Title: Vampire Diaries: The Awakening
Author: L.J. Smith
Publisher: HarperCollins (HarperTeen), 1991
Where I got it: I bought this at Barnes & Noble.
Note: I bought and read this before the television show came out, so I don't know if the text was altered for the TV-tie-in editions of the book.
It looks like Elena has it all. Popularity, looks, lots of friends, and any guy she wants. That is, until Stefan Salvatore. The mysterious and gorgeous new Italian student seems to ignore her completely, and she is not used to being ignored. And so, Elena makes it her mission to win Stefan’s affection. If only she knew why he avoided her so completely.
Stefan is not completely of this world. He is a vampire, born in Renaissance Italy and doomed to an existence of what he perceives to be that of a predator, an evil being who must feed on blood in order to survive. When he sees Elena for the first time, he is shocked at her resemblance to a former love, the woman who led him to his fate. Despite his forced repulsion, he can’t help but be drawn to her, to fall in love again. But Stefan isn’t the only one who has his eye on the blonde beauty; another from his past has resurfaced, and an old war is revived. Stefan’s brother Damon is still stronger, but can he protect Elena from a different kind of predator? Or will Elena do the fighting for both of them?
This vampire series is one of the earliest I’ve found, first published in 1991. I think it’s this early publication date that makes the story so tame and chaste; the language is dated, as are the technologies and the ways the characters communicate and interact. This could turn off certain readers, but if you don’t mind reading a book set in the dark ages before the Internet and cell phones, then that shouldn’t be a problem.
The vampire legends are also very traditional here. They drink blood, as per usual; they must be invited into your house; they die in sunlight, though in this world they can wear a special talisman to protect them from the sun; you can’t see their reflections; they have super senses, especially at night; and they can alter the minds of those around them, as well as sensing another mind’s presence. They can also shapeshift, if we’re to take a hint from the presence of a menacing crow throughout the book.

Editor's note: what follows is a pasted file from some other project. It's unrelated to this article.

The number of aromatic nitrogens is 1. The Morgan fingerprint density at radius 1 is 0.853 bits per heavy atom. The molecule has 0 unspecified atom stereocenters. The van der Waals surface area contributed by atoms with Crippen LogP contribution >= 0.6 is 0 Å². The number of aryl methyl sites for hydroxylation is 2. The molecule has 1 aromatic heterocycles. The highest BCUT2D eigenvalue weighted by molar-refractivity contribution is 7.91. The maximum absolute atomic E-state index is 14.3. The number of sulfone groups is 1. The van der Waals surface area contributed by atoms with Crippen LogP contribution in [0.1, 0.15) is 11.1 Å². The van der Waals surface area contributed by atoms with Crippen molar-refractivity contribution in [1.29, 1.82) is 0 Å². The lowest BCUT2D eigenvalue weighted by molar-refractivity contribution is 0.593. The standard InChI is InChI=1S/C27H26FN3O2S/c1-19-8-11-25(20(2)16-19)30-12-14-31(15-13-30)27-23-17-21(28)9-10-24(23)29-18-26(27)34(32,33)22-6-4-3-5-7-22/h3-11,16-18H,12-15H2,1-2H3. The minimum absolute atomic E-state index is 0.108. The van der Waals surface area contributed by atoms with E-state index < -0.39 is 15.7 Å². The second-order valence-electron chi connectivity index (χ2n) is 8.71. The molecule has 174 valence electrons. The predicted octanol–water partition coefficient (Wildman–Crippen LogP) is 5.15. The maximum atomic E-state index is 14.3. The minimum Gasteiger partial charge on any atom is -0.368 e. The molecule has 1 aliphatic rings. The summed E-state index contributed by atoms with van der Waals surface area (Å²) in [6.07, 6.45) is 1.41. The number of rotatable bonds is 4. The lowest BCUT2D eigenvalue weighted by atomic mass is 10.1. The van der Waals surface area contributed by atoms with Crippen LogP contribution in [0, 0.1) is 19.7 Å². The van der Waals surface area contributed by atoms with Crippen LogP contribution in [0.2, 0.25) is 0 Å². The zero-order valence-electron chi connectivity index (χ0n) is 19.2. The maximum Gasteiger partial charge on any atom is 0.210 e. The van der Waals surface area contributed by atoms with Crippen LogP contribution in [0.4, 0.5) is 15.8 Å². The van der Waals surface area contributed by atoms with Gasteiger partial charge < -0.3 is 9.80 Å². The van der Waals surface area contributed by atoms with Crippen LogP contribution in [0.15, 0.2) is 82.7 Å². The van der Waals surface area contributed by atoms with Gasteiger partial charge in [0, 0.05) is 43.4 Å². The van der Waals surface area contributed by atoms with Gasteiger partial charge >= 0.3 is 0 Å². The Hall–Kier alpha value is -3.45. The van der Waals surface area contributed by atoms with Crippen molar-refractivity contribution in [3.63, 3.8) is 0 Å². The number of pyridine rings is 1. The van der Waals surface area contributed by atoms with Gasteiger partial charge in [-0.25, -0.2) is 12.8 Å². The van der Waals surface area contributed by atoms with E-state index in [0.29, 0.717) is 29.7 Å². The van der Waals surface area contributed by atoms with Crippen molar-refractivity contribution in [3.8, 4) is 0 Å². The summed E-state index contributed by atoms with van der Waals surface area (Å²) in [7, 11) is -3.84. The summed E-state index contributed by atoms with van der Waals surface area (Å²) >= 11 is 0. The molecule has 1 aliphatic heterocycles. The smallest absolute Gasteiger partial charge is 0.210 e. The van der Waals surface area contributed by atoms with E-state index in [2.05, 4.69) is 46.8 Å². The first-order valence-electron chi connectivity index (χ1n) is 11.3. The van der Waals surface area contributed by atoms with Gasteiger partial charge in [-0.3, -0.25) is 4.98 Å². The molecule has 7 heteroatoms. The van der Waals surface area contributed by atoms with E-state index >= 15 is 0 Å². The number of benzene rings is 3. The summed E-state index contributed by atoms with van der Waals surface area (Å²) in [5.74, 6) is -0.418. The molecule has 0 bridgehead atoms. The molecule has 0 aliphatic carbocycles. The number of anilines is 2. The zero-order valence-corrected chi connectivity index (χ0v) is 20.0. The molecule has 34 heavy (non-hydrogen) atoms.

Overall, this book wasn’t bad. Elena is a stronger female protagonist than a lot of the other ones I’ve seen, despite her original infatuation with Stefan. She tends to sacrifice some things for him, but the end of the first book in the series really shows just how strong she is (you’ll have to read it to know what I’m talking about; I won’t give it away). On the other hand, the plot was pretty predictable with not a whole lot of twists—the only thing that makes this book stand out is that the main vampire has a vampire brother, with whom he has shared a pretty violent rivalry since Renaissance Italy. Another thing I didn’t really get was why it was called Vampire Diaries in the first place—Elena keeps a diary and we occasionally see what she writes, but that’s about it. The title makes it seem like the diaries are integral to the story, but there is only one diary and it’s not really that important. As far as appropriateness goes, it’s pretty wholesome, though there are a couple of violent scenes and an attempted rape, but overall the narrative is fairly tame. I’d say it’s worth taking a look at if you enjoy reading vampire love stories, but maybe take it out of the library just in case it’s not your cup of blood—er, tea.